Case for HS2 hit by recession in long distance travel and boom in home working.

This week, two reports have been published which hit hard at the case for HS2. Firstly, the Office for National Statistics has shown that 4.2 million people, or 14% of those in employment now work from home, whilst the Office of Rail Regulation has shown long-distance travel dropping for the second quarter in a row to 4.8 billion passenger kilometres.

When the ONS first started compiling figures for home working in 2009, there were 2.9 million home workers (11.1%), but since then the growth of the internet has meant those in higher paid occupations and managerial positions now make up account for 73.4% of those working from home.

Commenting on this report, Frances O’Grady, general secretary of the TUC, said:

onsjune14-2“Improvements in home technology have made home-working an attractive and cheap alternative to costly commutes into the office. But too many bosses still don’t trust staff to work from home and instead force them to trudge into the office so they can keep an eye on them. Employers’ attitudes to new working practices must change to make a much better use of modern technology in all workplaces.”

HS2 is of course intended to do little in itself to relieve pressure on commuters going in to the office each day, as it delivers capacity where it is least needed, on long-distance rail routes. The fact this is not where capacity is needed has been demonstrated by the latest set of figures from the Office or Rail Regulation, which showed that long-distance passenger kilometres dropped last quarter (2013-14 Q4) from 4.9bn to 4.8bn. In 2013-14 Q2 the figure had been 5bn passenger kilometres. With two consecutive quarters of falling figures, the number of miles travelled by long-distance passengers is in recession for the first time in eleven years.

While the number of fourth quarter long distance passenger journeys has risen slightly from 31.1 (2012-13) to 3.13 (2013-14) million journeys, this number is still below the figure from two years ago (2011-12) of 31.9 million journeys, showing that long-distance passenger numbers have stagnated. In contrast, short distance commuter journeys within London and the South East, which make up over 70% of all rail journeys in the UK, have continued to rise.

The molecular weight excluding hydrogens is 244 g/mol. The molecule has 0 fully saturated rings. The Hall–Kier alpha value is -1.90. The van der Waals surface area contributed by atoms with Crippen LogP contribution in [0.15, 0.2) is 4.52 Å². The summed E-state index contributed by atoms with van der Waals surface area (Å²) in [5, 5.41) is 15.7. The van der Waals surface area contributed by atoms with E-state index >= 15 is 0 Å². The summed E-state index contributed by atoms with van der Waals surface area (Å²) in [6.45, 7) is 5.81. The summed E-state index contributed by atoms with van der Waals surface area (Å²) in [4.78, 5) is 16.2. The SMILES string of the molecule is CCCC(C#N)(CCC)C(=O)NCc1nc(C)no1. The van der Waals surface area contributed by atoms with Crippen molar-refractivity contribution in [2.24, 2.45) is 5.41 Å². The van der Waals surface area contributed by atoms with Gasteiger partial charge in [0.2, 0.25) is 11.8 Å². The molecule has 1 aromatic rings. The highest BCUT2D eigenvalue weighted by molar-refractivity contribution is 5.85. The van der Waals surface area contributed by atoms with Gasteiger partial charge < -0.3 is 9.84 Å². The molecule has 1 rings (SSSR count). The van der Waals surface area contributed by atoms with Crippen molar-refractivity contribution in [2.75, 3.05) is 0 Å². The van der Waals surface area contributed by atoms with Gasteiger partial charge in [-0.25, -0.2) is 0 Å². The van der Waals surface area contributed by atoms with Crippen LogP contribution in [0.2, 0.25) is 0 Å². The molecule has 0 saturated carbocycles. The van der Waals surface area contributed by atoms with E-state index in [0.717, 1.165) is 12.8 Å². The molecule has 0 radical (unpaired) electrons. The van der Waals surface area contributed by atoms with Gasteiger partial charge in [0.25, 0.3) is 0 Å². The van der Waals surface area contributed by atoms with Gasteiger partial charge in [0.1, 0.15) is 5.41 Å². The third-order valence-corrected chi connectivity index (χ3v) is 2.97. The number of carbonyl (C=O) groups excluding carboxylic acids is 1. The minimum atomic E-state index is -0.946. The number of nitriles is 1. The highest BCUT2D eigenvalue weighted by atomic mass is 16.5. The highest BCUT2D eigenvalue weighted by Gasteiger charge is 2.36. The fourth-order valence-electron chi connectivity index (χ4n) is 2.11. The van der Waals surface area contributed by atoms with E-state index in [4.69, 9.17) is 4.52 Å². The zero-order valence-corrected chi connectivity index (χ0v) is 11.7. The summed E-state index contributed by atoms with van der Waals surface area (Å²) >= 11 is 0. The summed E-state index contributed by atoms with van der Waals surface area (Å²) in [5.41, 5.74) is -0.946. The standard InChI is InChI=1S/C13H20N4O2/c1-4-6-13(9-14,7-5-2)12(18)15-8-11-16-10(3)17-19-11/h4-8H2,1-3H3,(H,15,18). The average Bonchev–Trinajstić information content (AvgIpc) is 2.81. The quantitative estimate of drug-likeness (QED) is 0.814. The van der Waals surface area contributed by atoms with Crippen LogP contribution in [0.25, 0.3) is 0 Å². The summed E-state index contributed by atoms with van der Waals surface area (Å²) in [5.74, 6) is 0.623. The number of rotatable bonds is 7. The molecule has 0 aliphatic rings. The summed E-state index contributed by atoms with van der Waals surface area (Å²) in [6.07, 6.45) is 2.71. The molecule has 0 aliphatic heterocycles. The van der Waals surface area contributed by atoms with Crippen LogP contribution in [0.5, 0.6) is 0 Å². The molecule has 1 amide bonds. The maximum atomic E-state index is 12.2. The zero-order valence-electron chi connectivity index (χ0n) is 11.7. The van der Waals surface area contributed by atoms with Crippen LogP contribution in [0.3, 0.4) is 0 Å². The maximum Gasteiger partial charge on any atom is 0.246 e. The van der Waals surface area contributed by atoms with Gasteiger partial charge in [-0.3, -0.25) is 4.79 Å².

Stop HS2 Campaign Manager Joe Rukin said:

“HS2 is all about providing spending billions of pounds to provide long-distance capacity on the rail network, but there are fewer long-distance passengers than two years ago, and the distances being travelled are in recession, so it is going to get harder to justify this white elephant. We have already seen some commentators say that because the ORR figures show overall rail growth, they prove the need for HS2, but that just demonstrates sheer laziness, and a complete ignorance of what these statistics actually mean.”

“With the only real area of rail growth being London and the South East, and it being demonstrated that more people when given the opportunity to work from home will work from home, surely the obvious solution, the cheaper and more sustainable solution, that more people should be encourage to work from home would be evident to anyone with an ounce of common sense.”

“The figures released this week, which show long-distance travel on the decline and home-working on the increase should both set more alarm bells ringing about the supposed the need for HS2, whilst also clearly showing where the priority for infrastructure investment should really lie. HS2 should be cancelled and politicians should start thinking about what the country really needs before more money is wasted on this unnecessary project.”

Stop HS2 Chair Penny Gaines said: